Enthusiasm for Barack Obama is reaching levels that haven’t been matched here in Europe since the Kennedy years. Celebrations are scheduled tonight to coincide with the inauguration which is being carried live on most European TV channels. It’s not just that Obama is young, intelligent and forward looking. It is also that he looks like the kind of leader that most Europeans wish they had in their own countries. After displaying a photograph of Obama in swimming trunks while on holiday in Hawaii, Geneva’s Le Matin, quipped, “Vladimir Putin can put his clothes back on (as for Nicolas Sarkozy—France’s president—forget it) …”
On a more serious note, the Tribune de Geneve’s Pierre Ruetschi writes that every president wants to leave his mark on history, and Barack Obama, faced with the financial crisis and a host of other challenge, has already succeeded in doing that before being sworn into office.
The French newspaper Le Monde, this morning, predictably launched into an intellectual analysis of “Obamamania.” Le Monde’s conclusion: apart from Obama’s obvious talents, there is a general consensus that the US needs to move in a new direction. Libération, another Paris daily, urged "giving hope a chance." In spite of the fervor that Obama has raised, Libération said, he is only the president of one country, not the world, and he has to respond to the demands of American politics. Still, the paper pointed out, Obama can show in words and deeds that men count more than markets, and that it is possible to work for international cooperation rather than confrontation.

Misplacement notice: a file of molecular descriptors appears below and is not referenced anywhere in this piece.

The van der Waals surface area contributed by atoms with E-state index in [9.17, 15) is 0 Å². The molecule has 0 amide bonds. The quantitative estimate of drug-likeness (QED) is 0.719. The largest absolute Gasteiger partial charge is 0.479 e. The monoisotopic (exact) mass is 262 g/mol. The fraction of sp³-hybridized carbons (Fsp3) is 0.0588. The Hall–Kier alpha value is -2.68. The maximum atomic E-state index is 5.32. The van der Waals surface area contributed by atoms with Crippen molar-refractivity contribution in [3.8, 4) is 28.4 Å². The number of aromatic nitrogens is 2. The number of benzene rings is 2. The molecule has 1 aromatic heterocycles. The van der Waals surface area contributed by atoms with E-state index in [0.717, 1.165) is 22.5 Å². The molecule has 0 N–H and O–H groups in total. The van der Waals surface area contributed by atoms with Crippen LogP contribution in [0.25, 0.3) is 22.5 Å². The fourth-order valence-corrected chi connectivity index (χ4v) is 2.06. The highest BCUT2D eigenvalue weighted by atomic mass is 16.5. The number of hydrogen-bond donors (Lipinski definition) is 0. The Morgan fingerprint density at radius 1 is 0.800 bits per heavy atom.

A BBC poll carried out by the Program on International Policy Attitudes reports that 67% of the people questioned in 17 countries think Obama will improve America’s relations abroad. That is a 21% increase in approval over a similar poll six months ago, and it is a good indication that what Obama has said and done as president-elect in the last few weeks has earned him widespread approval.
The fact that Obama had a Kenyan father has created an almost revolutionary sense here that social change really is possible. It has also made many immigrants and minorities here take a second look at the quiet racism and class discrimination that frequently lingers beneath the surface in many countries. In comparison, the US suddenly looks very good.
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